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Hint: We can find pairs by keeping the value of one variable in a given equation and another variable can easily be calculated as itâ€™s just a two-variable equation. Generally, sequential integers are to be used for our ease of understanding.

Complete step-by-step answer:

Here, we have to form such pairs using integers, be it positive or negative, such that $\dfrac{a}{b}=-3$. We can form these pairs by keeping integers on one variable sequentially or randomly, i.e.,

We can start substituting integral values in one variable, letâ€™s say for b

$\dfrac{a}{b}=-3$

Substituting b = 1 in above equation, we get

\[\begin{align}

&\dfrac{a}{b}=-3 \\

&\dfrac{a}{1}=-3 \\

\end{align}\]

On cross-multiplying above equations, we get

\[a=-3\]

One such pair formed by the values calculated above will be i.e., pair 1: (-3, 1).

Again, substituting sequential or random values for b in the given equation i.e., b = -3, 5, 6, 10, we get

For $b=-3$, we get

\[\begin{align}

&\dfrac{a}{b}=-3 \\

&\dfrac{a}{-3}=-3 \\

\end{align}\]

On cross-multiplying above equations, we get

\[\begin{align}

&a=\left( -3 \right)\times \left( -3 \right) \\

&a=9 \\

\end{align}\]

Thus, pairs formed from similar operations in a given equation, we get pair 2: (9, -3).

Similarly, for$b=5$, we get

\[\begin{align}

&\dfrac{a}{b}=-3 \\

&\dfrac{a}{5}=-3 \\

\end{align}\]

On cross-multiplying above equations, we get

\[a=-15\]

Thus, pairs formed from similar operations in a given equation, we get pair 3: (-15, 5).

Now for \[b=6\], we get

\[\begin{align}

&\dfrac{a}{b}=-3 \\

&\dfrac{a}{6}=-3 \\

\end{align}\]

On cross-multiplying above equations, we get

\[a=-18\]

Thus, pairs formed from similar operations in a given equation, we get pair 4: (-18, 6).

Now for \[b=10\], we get

\[\begin{align}

&\dfrac{a}{b}=-3 \\

&\dfrac{a}{10}=-3 \\

\end{align}\]

On cross-multiplying above equations, we get

\[a=-30\]

Thus, pairs formed from similar operations in a given equation, we get pair 5: (-30, 10).

Hence, pairs formed using given conditionality, we get (-3 ,1); (9, -3); (-15, 5); (-18, 6); (-30, 10).

Note: Student might perform a mistake in the sign conventions while substituting values of either a or b in given equation like, \[\dfrac{6}{-2}=\dfrac{-6}{2}=-3\], hence pairs so formed could change from (6, -2) to (-6, 2), unknowingly.

Complete step-by-step answer:

Here, we have to form such pairs using integers, be it positive or negative, such that $\dfrac{a}{b}=-3$. We can form these pairs by keeping integers on one variable sequentially or randomly, i.e.,

We can start substituting integral values in one variable, letâ€™s say for b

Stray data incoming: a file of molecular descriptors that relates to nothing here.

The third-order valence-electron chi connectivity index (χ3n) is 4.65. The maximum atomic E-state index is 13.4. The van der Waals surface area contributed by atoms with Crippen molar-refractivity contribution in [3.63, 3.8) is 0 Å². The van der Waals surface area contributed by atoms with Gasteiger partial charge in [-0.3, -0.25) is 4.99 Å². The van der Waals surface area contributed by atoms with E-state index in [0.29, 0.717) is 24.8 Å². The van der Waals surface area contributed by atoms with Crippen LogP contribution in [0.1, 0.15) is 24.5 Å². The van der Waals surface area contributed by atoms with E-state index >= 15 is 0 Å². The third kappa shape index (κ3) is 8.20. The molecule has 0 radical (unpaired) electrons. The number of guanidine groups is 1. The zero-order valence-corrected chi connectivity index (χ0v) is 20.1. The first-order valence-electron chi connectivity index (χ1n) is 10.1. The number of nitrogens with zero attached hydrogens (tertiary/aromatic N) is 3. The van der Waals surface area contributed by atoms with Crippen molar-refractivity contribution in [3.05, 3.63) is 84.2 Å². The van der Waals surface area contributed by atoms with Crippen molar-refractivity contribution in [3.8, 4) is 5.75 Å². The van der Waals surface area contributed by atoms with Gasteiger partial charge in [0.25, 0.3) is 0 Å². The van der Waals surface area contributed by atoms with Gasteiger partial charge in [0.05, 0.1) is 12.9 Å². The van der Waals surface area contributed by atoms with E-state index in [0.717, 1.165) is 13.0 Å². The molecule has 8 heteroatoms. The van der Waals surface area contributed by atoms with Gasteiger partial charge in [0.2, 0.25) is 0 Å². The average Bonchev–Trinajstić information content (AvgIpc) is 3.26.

$\dfrac{a}{b}=-3$

Substituting b = 1 in above equation, we get

\[\begin{align}

&\dfrac{a}{b}=-3 \\

&\dfrac{a}{1}=-3 \\

\end{align}\]

On cross-multiplying above equations, we get

\[a=-3\]

One such pair formed by the values calculated above will be i.e., pair 1: (-3, 1).

Again, substituting sequential or random values for b in the given equation i.e., b = -3, 5, 6, 10, we get

For $b=-3$, we get

\[\begin{align}

&\dfrac{a}{b}=-3 \\

&\dfrac{a}{-3}=-3 \\

\end{align}\]

On cross-multiplying above equations, we get

\[\begin{align}

&a=\left( -3 \right)\times \left( -3 \right) \\

&a=9 \\

\end{align}\]

Thus, pairs formed from similar operations in a given equation, we get pair 2: (9, -3).

Similarly, for$b=5$, we get

\[\begin{align}

&\dfrac{a}{b}=-3 \\

&\dfrac{a}{5}=-3 \\

\end{align}\]

On cross-multiplying above equations, we get

\[a=-15\]

Thus, pairs formed from similar operations in a given equation, we get pair 3: (-15, 5).

Now for \[b=6\], we get

\[\begin{align}

&\dfrac{a}{b}=-3 \\

&\dfrac{a}{6}=-3 \\

\end{align}\]

On cross-multiplying above equations, we get

\[a=-18\]

Thus, pairs formed from similar operations in a given equation, we get pair 4: (-18, 6).

Now for \[b=10\], we get

\[\begin{align}

&\dfrac{a}{b}=-3 \\

&\dfrac{a}{10}=-3 \\

\end{align}\]

On cross-multiplying above equations, we get

\[a=-30\]

Thus, pairs formed from similar operations in a given equation, we get pair 5: (-30, 10).

Hence, pairs formed using given conditionality, we get (-3 ,1); (9, -3); (-15, 5); (-18, 6); (-30, 10).

Note: Student might perform a mistake in the sign conventions while substituting values of either a or b in given equation like, \[\dfrac{6}{-2}=\dfrac{-6}{2}=-3\], hence pairs so formed could change from (6, -2) to (-6, 2), unknowingly.

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